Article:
Euros, pounds and Albion at arms: European monetary policy and British defense in the 21st century
Fox, Timothy William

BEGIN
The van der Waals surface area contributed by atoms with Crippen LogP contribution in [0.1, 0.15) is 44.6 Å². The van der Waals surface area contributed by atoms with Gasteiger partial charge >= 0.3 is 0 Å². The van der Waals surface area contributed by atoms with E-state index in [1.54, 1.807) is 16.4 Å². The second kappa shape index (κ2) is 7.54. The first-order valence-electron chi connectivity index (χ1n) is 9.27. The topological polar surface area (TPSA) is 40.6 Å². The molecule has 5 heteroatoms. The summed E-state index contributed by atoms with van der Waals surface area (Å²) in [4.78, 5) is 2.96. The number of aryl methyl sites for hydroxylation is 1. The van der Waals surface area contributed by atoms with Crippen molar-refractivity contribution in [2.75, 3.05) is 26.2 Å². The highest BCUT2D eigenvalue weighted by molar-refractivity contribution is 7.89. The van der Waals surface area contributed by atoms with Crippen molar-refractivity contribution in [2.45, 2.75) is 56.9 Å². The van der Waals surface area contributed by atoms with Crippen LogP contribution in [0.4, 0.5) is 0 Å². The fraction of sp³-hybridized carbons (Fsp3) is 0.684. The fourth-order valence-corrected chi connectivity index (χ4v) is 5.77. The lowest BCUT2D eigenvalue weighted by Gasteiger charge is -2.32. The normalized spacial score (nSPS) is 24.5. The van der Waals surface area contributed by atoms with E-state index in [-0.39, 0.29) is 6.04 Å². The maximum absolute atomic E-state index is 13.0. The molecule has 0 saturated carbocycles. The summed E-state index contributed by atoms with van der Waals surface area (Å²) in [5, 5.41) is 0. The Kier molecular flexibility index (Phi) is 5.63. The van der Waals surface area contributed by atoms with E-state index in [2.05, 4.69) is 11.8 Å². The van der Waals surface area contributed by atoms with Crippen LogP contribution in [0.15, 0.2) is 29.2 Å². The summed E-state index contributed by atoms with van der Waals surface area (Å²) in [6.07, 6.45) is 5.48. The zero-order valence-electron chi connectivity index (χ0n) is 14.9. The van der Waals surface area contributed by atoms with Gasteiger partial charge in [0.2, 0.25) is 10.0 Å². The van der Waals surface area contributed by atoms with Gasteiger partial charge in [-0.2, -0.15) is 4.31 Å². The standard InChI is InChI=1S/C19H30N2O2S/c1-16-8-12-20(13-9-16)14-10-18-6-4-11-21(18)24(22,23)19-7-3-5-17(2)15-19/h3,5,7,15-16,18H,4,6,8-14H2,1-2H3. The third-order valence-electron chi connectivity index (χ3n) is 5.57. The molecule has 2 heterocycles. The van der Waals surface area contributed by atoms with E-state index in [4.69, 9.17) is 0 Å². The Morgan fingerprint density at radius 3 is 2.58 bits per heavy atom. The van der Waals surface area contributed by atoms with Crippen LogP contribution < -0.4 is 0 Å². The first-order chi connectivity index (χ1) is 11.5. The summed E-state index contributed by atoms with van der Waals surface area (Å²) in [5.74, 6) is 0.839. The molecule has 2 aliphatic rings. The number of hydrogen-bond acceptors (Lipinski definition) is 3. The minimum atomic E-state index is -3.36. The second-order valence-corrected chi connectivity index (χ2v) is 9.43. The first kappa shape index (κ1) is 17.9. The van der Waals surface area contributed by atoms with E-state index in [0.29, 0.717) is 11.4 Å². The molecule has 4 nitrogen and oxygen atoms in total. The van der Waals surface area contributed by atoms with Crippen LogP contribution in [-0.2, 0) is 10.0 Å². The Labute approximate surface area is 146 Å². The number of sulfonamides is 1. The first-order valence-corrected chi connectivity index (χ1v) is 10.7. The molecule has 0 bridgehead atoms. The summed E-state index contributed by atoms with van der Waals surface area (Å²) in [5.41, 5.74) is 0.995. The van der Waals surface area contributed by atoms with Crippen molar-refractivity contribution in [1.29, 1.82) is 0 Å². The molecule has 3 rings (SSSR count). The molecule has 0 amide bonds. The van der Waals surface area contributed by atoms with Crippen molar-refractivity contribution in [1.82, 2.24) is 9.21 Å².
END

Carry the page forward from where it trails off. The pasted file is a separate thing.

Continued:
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In the United Kingdom, a central issue of contemporary foreign policy is whether or not to enter into full membership of the European Monetary Union (EMU). Membership has profound implications for the development of the European Union (EU) and the future of the North Atlantic Treaty Organization (NATO) and potentially upon the much heralded Anglo-American 'special relationship'. On a practical level, excluding the political implications of membership, joining the EMU means surrendering the pound sterling for the euro and in doing so the British would also surrender control of monetary policy. This thesis will examine the historical links between British defence and monetary policy and argues that there are strong historical bonds that link the two in the political psychology of Britain. This link has created for Britain twin nationalistic icons in the pound and the military. This thesis illustrates that a paradox exists in that membership in the EMU would improve British defence spending and yet nationalistic forces resist membership. At the same time, forces in Britain in favor of monetary integration, unable to accomplish it but pressured to show they are dedicated to the project of European integration, paradoxically commit to further defence integration thought the Common Foreign and Security Policy of the EU.
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